to Northern Industry—to our mines, our manufactures, and our commerce ... to our democratic politics in the State, our democratic culture in the school, our democratic work in the community." Yankees and Southrons could no more mix than oil and water, agreed Savannah lawyer and planter Charles C. Jones, Jr. They "have been so entirely separated by climate, by morals, by religion, and by estimates so totally opposite of all that constitutes honor, truth, and manliness, that they cannot longer exist under the same government."48

Underlying all of these differences was the peculiar institution. "On the subject of slavery," declared the Charleston Mercury in 1858, "the North and South ... are not only two Peoples, but they are rival, hostile Peoples."49 This rivalry concerned the future of the republic. To nineteenth-century Americans the West represented the future. Expansion had been the country's lifeblood. So long as the slavery controversy focused on the morality of the institution where it already existed, the two-party system managed to contain the passions it aroused. But when in the 1840s the controversy began to focus on the expansion of slavery into new territories it became irrepressible.

"Westward the course of empire takes its way," Bishop George Berkeley had written of the New World in the 1720s. Westward looked Thomas Jefferson to secure an empire of liberty for future generations of American farmers. Even President Timothy Dwight of Yale University, who as a New England Federalist belonged to the region and group least enthusiastic about westward expansion, waxed eloquent in a poem of 1794:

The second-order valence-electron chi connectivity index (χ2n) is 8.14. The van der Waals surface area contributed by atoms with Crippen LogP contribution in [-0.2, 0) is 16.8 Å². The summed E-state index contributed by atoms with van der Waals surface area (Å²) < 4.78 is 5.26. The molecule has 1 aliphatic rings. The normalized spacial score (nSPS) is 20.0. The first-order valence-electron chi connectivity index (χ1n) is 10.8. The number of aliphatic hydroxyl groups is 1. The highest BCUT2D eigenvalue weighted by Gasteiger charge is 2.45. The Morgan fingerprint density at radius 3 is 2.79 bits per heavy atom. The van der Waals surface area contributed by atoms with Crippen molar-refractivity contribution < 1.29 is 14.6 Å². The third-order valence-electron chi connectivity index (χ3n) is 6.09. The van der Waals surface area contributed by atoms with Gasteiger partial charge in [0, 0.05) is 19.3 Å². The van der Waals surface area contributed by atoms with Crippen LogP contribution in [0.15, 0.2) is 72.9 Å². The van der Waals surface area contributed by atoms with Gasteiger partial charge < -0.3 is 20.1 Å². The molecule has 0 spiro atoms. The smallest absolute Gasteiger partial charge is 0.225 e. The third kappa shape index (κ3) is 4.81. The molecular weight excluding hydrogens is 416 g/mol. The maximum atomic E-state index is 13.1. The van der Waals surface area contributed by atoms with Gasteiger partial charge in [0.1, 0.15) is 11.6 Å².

All hail, thou western world! by heaven design'd Th' example bright, to renovate mankind. Soon shall thy sons across the mainland roam; And claim, on far Pacific shores, their home; Their rule, religion, manners, arts, convey, And spread their freedom to the Asian sea.

A half-century later another Yankee who had never been to the West also found its attractions irresistible. "Eastward I go only by force," wrote

48. Southern Review quoted in Kaestle, Pillars of the Republic, 207; Parker quoted in

John L. Thomas, ed., Slavery Attacked: The Abolitionist Crusade (Englewood Cliffs, 1965), 149; Jones in Robert Manson Myers, ed., The Children of Pride: A True Story of Georgia and the Civil War (New York, 1972), 648.

49. John McCardell, The idea of a Southern Nation: Southern Nationalists and South-

em Nationalism, 1830-1860 (New York, 1979), 270-71.

Henry David Thoreau, "but westward I go free. Mankind progresses from East to West."50